A Case for Umbrellas: Examining Practicality in Howards End College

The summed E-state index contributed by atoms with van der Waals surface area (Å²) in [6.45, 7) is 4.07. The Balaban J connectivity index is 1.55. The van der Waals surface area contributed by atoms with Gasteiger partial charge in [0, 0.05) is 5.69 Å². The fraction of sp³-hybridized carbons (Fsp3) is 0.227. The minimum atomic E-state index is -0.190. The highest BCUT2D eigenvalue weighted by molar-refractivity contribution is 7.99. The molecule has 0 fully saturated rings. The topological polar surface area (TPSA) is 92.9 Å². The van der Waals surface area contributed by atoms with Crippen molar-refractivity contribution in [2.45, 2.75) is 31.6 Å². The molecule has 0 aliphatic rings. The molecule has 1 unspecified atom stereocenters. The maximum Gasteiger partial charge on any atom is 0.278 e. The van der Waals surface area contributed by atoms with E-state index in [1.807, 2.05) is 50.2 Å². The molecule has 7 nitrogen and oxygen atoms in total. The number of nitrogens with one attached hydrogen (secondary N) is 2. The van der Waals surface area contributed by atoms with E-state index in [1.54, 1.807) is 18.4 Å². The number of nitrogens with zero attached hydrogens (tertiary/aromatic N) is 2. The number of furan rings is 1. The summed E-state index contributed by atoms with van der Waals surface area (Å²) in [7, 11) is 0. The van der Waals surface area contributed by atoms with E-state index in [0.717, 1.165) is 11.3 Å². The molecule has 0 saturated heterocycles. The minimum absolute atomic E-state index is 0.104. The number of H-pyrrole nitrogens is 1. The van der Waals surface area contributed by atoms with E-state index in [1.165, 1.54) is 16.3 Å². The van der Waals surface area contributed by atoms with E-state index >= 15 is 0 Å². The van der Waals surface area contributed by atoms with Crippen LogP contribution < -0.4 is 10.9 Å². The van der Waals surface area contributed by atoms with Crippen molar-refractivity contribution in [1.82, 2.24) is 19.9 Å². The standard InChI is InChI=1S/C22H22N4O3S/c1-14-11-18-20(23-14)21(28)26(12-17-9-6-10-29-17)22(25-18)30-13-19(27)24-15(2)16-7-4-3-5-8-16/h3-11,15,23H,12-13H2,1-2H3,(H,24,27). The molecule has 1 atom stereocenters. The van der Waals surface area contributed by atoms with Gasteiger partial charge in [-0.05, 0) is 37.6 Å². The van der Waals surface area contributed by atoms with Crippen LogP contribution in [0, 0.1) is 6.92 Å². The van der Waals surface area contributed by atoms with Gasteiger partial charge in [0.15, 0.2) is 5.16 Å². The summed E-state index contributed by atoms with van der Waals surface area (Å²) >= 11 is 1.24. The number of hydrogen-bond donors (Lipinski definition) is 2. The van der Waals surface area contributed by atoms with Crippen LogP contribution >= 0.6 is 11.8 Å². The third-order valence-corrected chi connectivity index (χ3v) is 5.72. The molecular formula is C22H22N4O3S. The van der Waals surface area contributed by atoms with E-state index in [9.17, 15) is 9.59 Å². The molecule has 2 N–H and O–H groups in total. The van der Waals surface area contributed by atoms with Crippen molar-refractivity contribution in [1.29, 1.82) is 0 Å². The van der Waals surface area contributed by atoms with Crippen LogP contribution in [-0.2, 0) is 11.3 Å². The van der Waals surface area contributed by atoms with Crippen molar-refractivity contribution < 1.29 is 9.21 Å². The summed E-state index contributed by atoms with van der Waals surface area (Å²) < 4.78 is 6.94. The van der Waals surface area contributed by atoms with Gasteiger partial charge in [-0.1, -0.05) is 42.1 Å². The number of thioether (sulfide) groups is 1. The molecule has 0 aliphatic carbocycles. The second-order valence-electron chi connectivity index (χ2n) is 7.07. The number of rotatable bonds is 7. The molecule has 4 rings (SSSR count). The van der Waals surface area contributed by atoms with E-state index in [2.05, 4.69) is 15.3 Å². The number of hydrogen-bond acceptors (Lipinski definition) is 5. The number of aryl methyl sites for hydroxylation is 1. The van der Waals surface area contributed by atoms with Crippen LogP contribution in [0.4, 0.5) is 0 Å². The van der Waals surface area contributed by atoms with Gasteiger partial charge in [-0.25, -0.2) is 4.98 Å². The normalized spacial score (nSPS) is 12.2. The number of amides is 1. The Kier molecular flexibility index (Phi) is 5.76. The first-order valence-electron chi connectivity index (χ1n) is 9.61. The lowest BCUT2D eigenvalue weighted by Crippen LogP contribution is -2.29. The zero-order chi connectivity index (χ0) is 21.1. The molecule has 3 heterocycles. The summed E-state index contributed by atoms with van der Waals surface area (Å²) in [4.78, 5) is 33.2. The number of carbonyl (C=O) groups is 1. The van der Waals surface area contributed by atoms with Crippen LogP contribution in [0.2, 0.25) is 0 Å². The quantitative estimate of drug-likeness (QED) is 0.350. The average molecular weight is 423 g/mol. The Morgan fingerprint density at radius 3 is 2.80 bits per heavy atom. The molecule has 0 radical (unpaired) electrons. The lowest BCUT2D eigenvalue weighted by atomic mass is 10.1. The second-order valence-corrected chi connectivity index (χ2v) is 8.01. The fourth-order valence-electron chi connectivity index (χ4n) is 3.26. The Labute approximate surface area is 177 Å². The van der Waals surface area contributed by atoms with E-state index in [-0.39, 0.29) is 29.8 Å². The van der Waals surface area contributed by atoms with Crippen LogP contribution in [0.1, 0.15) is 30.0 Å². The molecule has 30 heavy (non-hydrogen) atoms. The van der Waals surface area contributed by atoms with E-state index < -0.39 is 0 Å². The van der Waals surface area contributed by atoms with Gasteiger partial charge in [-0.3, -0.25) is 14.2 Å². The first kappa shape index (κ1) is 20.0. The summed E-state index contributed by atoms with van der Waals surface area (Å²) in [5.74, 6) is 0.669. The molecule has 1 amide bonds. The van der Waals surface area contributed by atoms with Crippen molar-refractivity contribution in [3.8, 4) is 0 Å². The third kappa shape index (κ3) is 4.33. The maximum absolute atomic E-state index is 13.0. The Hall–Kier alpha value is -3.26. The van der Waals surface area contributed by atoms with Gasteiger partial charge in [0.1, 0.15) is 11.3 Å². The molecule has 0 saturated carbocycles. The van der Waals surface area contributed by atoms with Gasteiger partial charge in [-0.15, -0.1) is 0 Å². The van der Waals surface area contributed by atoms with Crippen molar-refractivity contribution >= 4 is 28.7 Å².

At the end of the Victorian era and into the modern age, everything seemed to be up for debate, including deepest held values. A strong clash was particularly felt between the social and economic classes. The upper class, with the security of wealth, clung to intellectualism and idealistic virtues. The lower classes, without the luxury of financial security, were forced to focus on earning their living. For those in the middle classes, the modern age created an environment of struggle between wanting to improve oneself intellectually but also providing for oneself financially. E.M. Forster wedged his novel Howards End into this age of conflicting values. His characters are forced to grapple with these changing values, particularly the character Leonard Bast, a lower-middle class insurance sales clerk who attempts to better himself. In an encounter with the upper-class Schlegel family, Leonard seeks intellectual stimulation as a way to escape his social and economic disparity. While Leonard may play the part of an intellectual for a short time, in the end, he always returns to practical matters. He cannot evade the survival instinct to keep bread on the table, no matter how wonderful the intellectual world seems. Howards End...
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